Ella’s disabilities are also well-represented, but I am speaking as an able-bodied person, so this is of course a tentative statement. There are a lot of self-esteem issues and angst within the novel about Ella’s limp, her skin grafts, etc, but given that her accident happened only the year before, this didn’t seem to get stuck in the rut that novels like Me Before You seem to, particularly since the novel’s arc focuses on Ella’s journey to a better, healthier living space and headspace. Her nurses, physical therapists, and psychiatrist are a consistent and important presence in her life, and her decision to go to a rehab centre is not treated with the derision often afforded to those facilities in entertainment news; it’s simply a decision that was made with her mental health in mind. It is also made clear that her support team, including her friends and newfound family (such as it is) will remain in her life going forward.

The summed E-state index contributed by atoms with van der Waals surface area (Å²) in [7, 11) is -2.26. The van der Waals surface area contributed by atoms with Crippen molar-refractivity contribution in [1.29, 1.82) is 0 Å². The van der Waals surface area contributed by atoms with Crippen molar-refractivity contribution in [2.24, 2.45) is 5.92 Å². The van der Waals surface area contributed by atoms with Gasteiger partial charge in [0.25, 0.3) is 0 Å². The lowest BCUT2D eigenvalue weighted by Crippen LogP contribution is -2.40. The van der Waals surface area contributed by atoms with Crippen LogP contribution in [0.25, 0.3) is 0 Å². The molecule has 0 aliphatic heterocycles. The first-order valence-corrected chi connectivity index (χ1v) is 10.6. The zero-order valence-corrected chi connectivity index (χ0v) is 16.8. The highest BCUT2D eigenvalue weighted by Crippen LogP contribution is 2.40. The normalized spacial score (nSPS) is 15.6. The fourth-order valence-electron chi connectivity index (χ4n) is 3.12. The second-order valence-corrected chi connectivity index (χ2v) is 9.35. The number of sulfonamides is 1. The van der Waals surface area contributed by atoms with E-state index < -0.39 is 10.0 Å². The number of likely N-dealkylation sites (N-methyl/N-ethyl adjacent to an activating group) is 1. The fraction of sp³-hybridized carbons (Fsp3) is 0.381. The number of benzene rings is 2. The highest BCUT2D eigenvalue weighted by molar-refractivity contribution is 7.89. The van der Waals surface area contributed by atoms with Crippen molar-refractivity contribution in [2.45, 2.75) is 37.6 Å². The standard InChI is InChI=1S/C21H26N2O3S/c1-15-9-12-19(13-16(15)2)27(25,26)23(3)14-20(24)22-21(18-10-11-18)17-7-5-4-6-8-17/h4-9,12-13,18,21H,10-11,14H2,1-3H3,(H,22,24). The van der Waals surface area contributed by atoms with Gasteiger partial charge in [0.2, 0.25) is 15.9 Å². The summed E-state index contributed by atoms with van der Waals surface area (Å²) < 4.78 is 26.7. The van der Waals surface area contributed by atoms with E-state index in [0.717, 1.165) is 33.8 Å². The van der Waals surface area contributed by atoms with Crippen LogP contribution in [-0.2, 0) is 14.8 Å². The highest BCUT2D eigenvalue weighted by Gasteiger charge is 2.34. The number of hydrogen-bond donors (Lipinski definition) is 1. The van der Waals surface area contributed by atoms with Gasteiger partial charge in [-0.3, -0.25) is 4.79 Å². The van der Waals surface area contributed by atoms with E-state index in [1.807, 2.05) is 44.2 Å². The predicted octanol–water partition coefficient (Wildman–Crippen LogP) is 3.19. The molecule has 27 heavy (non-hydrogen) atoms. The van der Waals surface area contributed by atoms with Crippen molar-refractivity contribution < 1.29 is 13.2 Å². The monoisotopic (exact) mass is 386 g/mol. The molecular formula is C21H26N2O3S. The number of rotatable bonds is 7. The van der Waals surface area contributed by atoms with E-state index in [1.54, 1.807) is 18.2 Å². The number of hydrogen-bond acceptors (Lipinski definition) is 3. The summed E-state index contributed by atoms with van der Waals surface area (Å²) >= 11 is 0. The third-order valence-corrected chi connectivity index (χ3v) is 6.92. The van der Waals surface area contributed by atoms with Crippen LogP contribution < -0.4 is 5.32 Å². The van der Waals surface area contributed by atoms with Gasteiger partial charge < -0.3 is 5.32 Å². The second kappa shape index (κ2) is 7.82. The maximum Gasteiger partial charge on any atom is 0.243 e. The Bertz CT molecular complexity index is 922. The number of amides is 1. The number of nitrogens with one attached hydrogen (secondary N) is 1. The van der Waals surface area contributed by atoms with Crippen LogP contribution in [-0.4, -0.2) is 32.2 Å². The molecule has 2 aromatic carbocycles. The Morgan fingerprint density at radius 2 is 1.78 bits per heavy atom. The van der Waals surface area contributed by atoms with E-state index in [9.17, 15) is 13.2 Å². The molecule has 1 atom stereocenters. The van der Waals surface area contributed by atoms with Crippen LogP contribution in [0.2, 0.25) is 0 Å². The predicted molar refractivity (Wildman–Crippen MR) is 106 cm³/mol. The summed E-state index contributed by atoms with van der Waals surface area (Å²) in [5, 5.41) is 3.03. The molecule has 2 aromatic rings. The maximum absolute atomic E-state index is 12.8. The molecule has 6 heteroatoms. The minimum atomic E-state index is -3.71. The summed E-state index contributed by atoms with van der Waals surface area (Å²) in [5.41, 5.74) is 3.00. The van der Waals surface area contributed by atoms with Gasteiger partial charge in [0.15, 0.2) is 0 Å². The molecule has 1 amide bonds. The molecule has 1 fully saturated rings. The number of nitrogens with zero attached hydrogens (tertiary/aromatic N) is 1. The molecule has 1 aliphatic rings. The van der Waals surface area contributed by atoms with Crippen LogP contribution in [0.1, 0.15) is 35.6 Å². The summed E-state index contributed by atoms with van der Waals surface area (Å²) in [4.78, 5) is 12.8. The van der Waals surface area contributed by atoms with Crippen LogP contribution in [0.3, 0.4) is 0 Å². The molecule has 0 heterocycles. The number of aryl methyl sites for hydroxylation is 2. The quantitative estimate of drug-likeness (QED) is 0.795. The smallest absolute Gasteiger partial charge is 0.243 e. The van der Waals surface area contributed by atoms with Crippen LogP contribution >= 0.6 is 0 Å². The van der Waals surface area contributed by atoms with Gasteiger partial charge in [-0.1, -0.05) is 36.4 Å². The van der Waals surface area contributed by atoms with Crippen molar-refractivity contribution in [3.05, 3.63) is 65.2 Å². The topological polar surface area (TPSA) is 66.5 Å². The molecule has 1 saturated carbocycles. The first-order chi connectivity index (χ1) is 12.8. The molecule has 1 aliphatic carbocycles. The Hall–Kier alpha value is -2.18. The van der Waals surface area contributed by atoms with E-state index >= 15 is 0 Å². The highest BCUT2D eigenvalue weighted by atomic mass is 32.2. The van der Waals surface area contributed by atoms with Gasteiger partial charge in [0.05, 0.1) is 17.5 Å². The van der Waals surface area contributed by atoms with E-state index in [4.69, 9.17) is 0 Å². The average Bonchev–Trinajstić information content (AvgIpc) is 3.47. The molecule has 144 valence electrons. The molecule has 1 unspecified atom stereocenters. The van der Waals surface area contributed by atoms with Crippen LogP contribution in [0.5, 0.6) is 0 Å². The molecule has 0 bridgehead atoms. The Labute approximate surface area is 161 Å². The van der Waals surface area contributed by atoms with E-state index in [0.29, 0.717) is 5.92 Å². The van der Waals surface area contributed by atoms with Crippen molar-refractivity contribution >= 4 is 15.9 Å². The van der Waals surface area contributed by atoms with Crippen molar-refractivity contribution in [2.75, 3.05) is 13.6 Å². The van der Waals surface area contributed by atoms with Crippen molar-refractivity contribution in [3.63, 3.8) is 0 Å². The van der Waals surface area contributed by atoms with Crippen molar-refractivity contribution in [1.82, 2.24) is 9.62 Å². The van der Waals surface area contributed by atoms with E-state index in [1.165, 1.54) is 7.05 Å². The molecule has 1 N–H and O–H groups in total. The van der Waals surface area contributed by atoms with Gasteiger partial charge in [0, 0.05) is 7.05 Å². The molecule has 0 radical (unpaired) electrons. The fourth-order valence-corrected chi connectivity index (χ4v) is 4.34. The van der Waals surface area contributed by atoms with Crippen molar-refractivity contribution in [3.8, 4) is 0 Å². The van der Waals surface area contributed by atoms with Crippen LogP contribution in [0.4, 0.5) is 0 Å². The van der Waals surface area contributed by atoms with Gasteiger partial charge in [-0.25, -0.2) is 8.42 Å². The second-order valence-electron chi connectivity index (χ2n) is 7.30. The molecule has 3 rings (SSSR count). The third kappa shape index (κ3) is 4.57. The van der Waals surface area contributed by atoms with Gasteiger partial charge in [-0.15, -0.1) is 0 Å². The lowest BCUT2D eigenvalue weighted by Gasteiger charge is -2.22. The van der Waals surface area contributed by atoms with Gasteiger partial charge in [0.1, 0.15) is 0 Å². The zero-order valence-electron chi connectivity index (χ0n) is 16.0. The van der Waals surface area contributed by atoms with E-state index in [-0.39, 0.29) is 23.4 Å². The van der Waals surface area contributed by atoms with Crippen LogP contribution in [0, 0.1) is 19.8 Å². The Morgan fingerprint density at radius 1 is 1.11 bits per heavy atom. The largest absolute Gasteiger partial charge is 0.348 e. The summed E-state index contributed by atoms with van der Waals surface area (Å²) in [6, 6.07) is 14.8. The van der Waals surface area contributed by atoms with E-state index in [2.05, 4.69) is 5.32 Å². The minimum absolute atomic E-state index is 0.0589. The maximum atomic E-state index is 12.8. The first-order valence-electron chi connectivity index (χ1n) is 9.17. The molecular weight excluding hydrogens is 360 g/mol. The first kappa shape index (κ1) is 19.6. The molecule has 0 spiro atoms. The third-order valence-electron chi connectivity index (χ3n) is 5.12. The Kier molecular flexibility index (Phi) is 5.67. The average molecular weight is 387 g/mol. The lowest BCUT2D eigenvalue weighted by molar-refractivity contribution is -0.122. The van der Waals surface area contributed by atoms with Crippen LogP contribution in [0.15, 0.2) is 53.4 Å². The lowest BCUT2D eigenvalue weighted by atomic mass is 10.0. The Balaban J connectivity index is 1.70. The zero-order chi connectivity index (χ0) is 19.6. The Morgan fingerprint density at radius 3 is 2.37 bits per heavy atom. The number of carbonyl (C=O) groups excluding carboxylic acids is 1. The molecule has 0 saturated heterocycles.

Would this have made me read it, though? I don’t think so. The entire novel felt antagonistic towards women all while being self-satisfied with providing us with a protagonist who is a “pig-headed, naïve feminist romanticist.” (Do words, I wonder, have meanings?) The writing isn’t cute, the characters we’re meant to like are, quite frankly, uninspiring, and the interactions between those characters are nausea-inducing. On the basis of Brian Oliver alone I wouldn’t recommend this novel, but when that is sandwiched between cheese so thick it might kill the lactose intolerant and give everyone else a stomachache, I’d say pass on this one.
A roughly curated list of my Kindle notes for perusal at your own leisure: